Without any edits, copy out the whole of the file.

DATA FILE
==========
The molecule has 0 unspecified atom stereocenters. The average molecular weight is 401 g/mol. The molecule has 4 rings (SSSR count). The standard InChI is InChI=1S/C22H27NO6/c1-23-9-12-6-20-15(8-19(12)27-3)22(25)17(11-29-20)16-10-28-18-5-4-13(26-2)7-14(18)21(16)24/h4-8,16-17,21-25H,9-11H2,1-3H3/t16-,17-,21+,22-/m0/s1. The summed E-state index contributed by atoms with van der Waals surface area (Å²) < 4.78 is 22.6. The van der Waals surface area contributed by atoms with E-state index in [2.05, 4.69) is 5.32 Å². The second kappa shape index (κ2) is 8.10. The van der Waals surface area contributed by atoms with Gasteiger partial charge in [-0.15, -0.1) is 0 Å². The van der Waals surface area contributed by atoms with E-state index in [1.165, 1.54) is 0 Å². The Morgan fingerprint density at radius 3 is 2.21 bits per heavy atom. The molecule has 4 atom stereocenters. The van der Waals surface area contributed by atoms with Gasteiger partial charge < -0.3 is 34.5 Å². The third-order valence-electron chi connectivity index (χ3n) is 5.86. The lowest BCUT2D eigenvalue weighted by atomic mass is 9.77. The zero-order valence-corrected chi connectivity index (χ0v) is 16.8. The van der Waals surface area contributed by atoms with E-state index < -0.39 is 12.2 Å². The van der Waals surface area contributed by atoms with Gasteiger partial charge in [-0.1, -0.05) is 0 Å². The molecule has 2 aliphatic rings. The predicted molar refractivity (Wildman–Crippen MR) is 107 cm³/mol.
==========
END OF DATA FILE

The molecule has 0 unspecified atom stereocenters. The average molecular weight is 401 g/mol. The molecule has 4 rings (SSSR count). The standard InChI is InChI=1S/C22H27NO6/c1-23-9-12-6-20-15(8-19(12)27-3)22(25)17(11-29-20)16-10-28-18-5-4-13(26-2)7-14(18)21(16)24/h4-8,16-17,21-25H,9-11H2,1-3H3/t16-,17-,21+,22-/m0/s1. The summed E-state index contributed by atoms with van der Waals surface area (Å²) < 4.78 is 22.6. The van der Waals surface area contributed by atoms with E-state index in [2.05, 4.69) is 5.32 Å². The second kappa shape index (κ2) is 8.10. The van der Waals surface area contributed by atoms with Gasteiger partial charge in [-0.15, -0.1) is 0 Å². The van der Waals surface area contributed by atoms with E-state index in [1.165, 1.54) is 0 Å². The Morgan fingerprint density at radius 3 is 2.21 bits per heavy atom. The molecule has 4 atom stereocenters. The van der Waals surface area contributed by atoms with Gasteiger partial charge < -0.3 is 34.5 Å². The third-order valence-electron chi connectivity index (χ3n) is 5.86. The lowest BCUT2D eigenvalue weighted by atomic mass is 9.77. The zero-order valence-corrected chi connectivity index (χ0v) is 16.8. The van der Waals surface area contributed by atoms with E-state index < -0.39 is 12.2 Å². The van der Waals surface area contributed by atoms with Gasteiger partial charge in [-0.1, -0.05) is 0 Å². The molecule has 2 aliphatic rings. The predicted molar refractivity (Wildman–Crippen MR) is 107 cm³/mol.